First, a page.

CryptoLaw Newsletter #44

DeFi copies TradFi risks, says IOSCO; next EU battle = KYC; more trouble for interest-bearing crypto products in US; Dubai gets hub; de-banking lawsuit ends with victory for crypto miner.

Hello everyone,

Excited to announce that Jacob Robinson is turning these weekly newsletters into a podcast! Check out the Law of Code podcast, hosted by Jacob (@jacobrobinsonjd), discussing the ongoing regulation, cases and other events in CryptoLaw with the brightest minds in the space.


  1. What makes DeFi centralized? Potentially a lot, according to IOSCO.

  2. The EU’s landmark crypto regulation is moving to the next stage of negotiations. But the crypto industry is already focused on the next legal battle: draft anti-money laundering rules targeting all crypto transactions regardless of size, covering also non-custodial wallets. 

  3. Dubai’s new rulebook is starting to attract big crypto.

  4. More regulatory trouble for interest-bearing crypto products in the US.

  5. An Italian bank improperly closed a crypto miner’s bank account, says a Bosnian court, ordering millions in compensation.

  6. Did the son of the world’s third richest man buy valuable NFTs through ‚insider trading‘? Legally speaking: most likely not, due to the limits of our insider trading rules.

  7. DeFi & programmable disclosure: Georgetown law prof. Brummer has a fresh look at disclosure in the age of smart contracts.

Key developments

  • After the DeFi reports from the OECD and the Financial Stability Board earlier this year, there’s a new kid in town: IOSCO’s DeFi report. IOSCO is the International Organisation of Securities Committees, a club of securities regulators from around the world. Part of the report is unsurprising: a description of the DeFi landscape (quite a clear one) and the commonly listed risks. But there are a few surprising statements. Read more here (website under construction).

    • If you’re interested in DeFi & regulation, check out our interviews on the topic here (with US SEC Commissioner Hester Peirce, European Commission Principal Economist Dr. Joachim Schwerin, Wharton’s Kevin Werbach and Sheila Warren, formerly at the World Economic Forum and now the first CEO of the Crypto Council for Innovation).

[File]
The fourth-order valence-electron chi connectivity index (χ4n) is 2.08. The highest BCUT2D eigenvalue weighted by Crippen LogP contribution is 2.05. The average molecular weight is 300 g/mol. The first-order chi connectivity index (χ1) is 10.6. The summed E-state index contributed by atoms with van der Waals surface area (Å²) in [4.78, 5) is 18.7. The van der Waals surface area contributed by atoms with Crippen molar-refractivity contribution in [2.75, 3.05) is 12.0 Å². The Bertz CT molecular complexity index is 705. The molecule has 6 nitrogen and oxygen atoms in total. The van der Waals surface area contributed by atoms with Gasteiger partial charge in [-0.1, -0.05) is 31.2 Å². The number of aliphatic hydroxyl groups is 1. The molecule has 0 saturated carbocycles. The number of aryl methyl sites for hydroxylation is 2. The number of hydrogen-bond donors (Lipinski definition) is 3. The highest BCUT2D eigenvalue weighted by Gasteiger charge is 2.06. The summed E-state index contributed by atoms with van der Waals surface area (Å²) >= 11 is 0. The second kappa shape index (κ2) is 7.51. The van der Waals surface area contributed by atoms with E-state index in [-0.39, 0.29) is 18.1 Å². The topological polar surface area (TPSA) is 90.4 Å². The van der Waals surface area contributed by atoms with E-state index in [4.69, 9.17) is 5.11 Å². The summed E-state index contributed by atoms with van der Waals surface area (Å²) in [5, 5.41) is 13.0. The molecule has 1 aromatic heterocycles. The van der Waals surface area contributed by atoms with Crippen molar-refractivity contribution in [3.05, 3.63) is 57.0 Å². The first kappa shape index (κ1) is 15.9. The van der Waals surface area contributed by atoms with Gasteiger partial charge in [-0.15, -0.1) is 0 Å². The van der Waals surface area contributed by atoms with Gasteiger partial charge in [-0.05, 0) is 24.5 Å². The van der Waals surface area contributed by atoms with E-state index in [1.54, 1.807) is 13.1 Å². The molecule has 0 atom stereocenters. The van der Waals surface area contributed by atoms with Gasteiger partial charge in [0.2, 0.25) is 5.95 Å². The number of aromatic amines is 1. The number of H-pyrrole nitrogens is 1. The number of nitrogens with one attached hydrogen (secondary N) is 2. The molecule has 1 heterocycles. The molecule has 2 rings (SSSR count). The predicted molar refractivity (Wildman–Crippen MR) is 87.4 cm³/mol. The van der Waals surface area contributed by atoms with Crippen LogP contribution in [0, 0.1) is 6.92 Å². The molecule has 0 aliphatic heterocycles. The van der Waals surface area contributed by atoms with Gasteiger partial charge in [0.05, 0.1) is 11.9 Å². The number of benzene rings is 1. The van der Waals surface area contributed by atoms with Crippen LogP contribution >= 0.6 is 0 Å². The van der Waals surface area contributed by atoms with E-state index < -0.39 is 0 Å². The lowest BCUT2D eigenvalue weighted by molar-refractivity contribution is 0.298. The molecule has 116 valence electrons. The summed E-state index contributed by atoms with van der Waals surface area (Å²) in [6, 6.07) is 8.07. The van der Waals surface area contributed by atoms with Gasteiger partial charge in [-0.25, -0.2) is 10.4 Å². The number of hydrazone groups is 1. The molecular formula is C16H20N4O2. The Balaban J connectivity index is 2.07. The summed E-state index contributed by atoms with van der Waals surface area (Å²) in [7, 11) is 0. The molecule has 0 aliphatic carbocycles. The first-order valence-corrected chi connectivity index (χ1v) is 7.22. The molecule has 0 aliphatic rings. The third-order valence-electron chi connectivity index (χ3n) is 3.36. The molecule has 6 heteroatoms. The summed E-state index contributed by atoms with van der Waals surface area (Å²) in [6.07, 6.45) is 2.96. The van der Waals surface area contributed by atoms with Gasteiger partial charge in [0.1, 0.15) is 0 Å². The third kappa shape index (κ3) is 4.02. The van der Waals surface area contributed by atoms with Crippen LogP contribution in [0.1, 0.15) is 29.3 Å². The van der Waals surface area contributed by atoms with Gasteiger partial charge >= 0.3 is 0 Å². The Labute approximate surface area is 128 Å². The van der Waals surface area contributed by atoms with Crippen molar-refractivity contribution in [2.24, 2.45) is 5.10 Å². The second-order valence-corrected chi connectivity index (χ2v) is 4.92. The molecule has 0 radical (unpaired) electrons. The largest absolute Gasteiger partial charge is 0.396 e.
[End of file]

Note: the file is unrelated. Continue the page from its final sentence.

• US state regulators are going after interest-bearing crypto accounts again. Seven state regulators have issued cease-and-desist or similar orders against Voyager Digital, claiming the interest-bearing crypto products offered by the Canadian company should have been registered as securities.

  • The EU’s draft Markets in Crypto Assets Regulation (MiCA) moved to the next stage. After some heated discussions in the European Parliament, the draft text is now set for trilogue negotiations between the Parliament (with rapporter MEP Stefan Berger), the Commission and the Council.

  • But another storm is brewing in the EU: the crypto industry is criticising draft rules that would impose know-your-customer obligations for all crypto payments (not just those above €1,000 as is currently the case for bank transfers). The EU also wants to extend those KYC rules to transfers involving self-hosted (non-custodial) wallets, although it’s unclear how such rule could be enforced. The Parliament’s ECON committee is expected to vote on the matter on Thursday. Coinbase’s CEO tweeted the “crypto surveillance regime” is “anti-innovation, anti-privacy and anti-law enforcement”, while Circle’s Jeremy Allaire responded it was an “enormous folly for Europe”. However, some MEPs were adamant the ‘“crypto bro’s” wouldn’t be able to sway the vote.


  • Dubai’s attempts to attract crypto companies with its crypto rulebook is starting to pay off: is opening an office in Dubai (but will remain headquartered in Singapore), while Bybit plans to relocate its headquarters from Singapore to Dubai. The emirate announced plans for a crypto-dedicated regulatory and licensing authority. Soon after, crypto exchanges FTX and Binance obtained operational licenses.

And also…

  • The UK Finance Minister is expected to announce a new regulatory regime for crypto in the next few weeks. The new rules will focus on stablecoins.